Located along Upper Serangoon Road, Bidadari Cemetery is one of Singapore’s largest and oldest cemeteries that operated from 1908 to 1973. It housed over 147,000 graves including that of prominent community leaders like Dr Lim Boon Keng and Sir Song Ong Siang.
Bidadari is derived from the Sanskirt word widyadari or “nymph of Indra’s heaven” and first started out in 1903 when the Municipal Commissioner acquired 26 hectares of land to cater specifically for Protestant Christians and Roman Catholics. Two years later in 1905, Dato Mentri of Johore acquired an additional plot of land for Muslim graves.
This was followed up in 1925 when a land area of approximately 4 hectares was allocated for Hindu Graves.
Interestingly however, the first burials for each site only began in 1908 (Christian) ,1910 (Muslims) and 1925 (Hindus)
Located along Vernon Park, Bidadari Gardens is easily recognised by three distinctive iron grill gates that were erected in 1908 and is a designated heritage site that serves as a reminder of the history of the cemetery. It also contains the tombstones of 21 prominent individuals that were buried over the years.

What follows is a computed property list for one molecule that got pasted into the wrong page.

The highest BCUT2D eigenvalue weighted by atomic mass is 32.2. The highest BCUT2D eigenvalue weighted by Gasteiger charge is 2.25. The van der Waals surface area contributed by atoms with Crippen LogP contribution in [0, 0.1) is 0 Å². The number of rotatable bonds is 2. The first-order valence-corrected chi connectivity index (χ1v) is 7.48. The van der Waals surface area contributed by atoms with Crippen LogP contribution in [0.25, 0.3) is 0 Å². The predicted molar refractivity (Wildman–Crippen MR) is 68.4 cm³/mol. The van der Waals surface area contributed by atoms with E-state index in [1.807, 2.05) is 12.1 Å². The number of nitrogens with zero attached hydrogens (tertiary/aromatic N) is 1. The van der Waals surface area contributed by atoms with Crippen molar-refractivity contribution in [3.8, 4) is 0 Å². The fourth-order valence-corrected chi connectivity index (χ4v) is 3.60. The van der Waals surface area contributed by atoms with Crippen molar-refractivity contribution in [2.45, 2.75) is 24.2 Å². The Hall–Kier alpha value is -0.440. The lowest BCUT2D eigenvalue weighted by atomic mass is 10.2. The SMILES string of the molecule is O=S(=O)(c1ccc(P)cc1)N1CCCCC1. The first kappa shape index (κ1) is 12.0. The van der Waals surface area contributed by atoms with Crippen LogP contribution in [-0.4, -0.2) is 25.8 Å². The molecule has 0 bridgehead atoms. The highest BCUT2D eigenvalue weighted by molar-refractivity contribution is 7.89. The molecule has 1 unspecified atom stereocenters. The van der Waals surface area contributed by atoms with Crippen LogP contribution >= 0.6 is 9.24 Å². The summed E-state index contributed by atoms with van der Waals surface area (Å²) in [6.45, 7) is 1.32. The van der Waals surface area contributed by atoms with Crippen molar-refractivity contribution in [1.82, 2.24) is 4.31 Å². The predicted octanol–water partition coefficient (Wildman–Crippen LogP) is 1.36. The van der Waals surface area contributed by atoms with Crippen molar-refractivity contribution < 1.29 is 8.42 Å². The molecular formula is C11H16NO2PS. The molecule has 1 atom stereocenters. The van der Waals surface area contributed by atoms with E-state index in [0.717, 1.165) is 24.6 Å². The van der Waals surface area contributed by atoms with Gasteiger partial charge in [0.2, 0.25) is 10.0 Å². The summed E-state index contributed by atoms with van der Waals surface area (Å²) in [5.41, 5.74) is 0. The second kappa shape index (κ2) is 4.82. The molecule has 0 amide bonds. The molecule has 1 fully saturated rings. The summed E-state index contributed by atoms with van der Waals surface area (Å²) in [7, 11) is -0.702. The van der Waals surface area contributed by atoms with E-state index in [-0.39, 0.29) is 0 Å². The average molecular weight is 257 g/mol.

Secrets & Memories of Bidadari
The area around Bidadari is also home to many well-known memories and secrets of Singapore that include the famous Gurkha Camp (of which no pictures are allowed of), the picturesque Alkaff Gardens that many a filmmaker and artist swooned over, the Masjid Alkaff Mosque as well as the Mount Vernon Crematorium that began operations from 1962-2004.
The lack of human activity since burials stopped in 1973 has allowed Bidadari to prosper naturally into a welcoming habitat for animals and humans alike. Residents in the residing neighbourhoods such as Potong Pasir would frequently jog amongst the graves, sometimes even side by side with the nearby Gurkhas in training.
Nature enthusiast have also often cited Bidadri cemetery as a unique and diverse ecosystem that supports a wide array of plants and animals alike. Bird-watching in particular seems to be a hit amongst these enthusiasts.
After making way firstly for the North-East line stations of Woodleigh and Potong Pasir, Bidadari cemetery is now slated for development of over 12,000 private and HDB homes that according to HDB will ‘retain its hilly and lush landscape, and celebrate its history and heritage while becoming a distinctive and sustainable tranquil urban oasis”.
It is anticipated that Bidadari will be the next new town like Punggol, with the highly anticipated BTO flats to be up for bidding in 2015.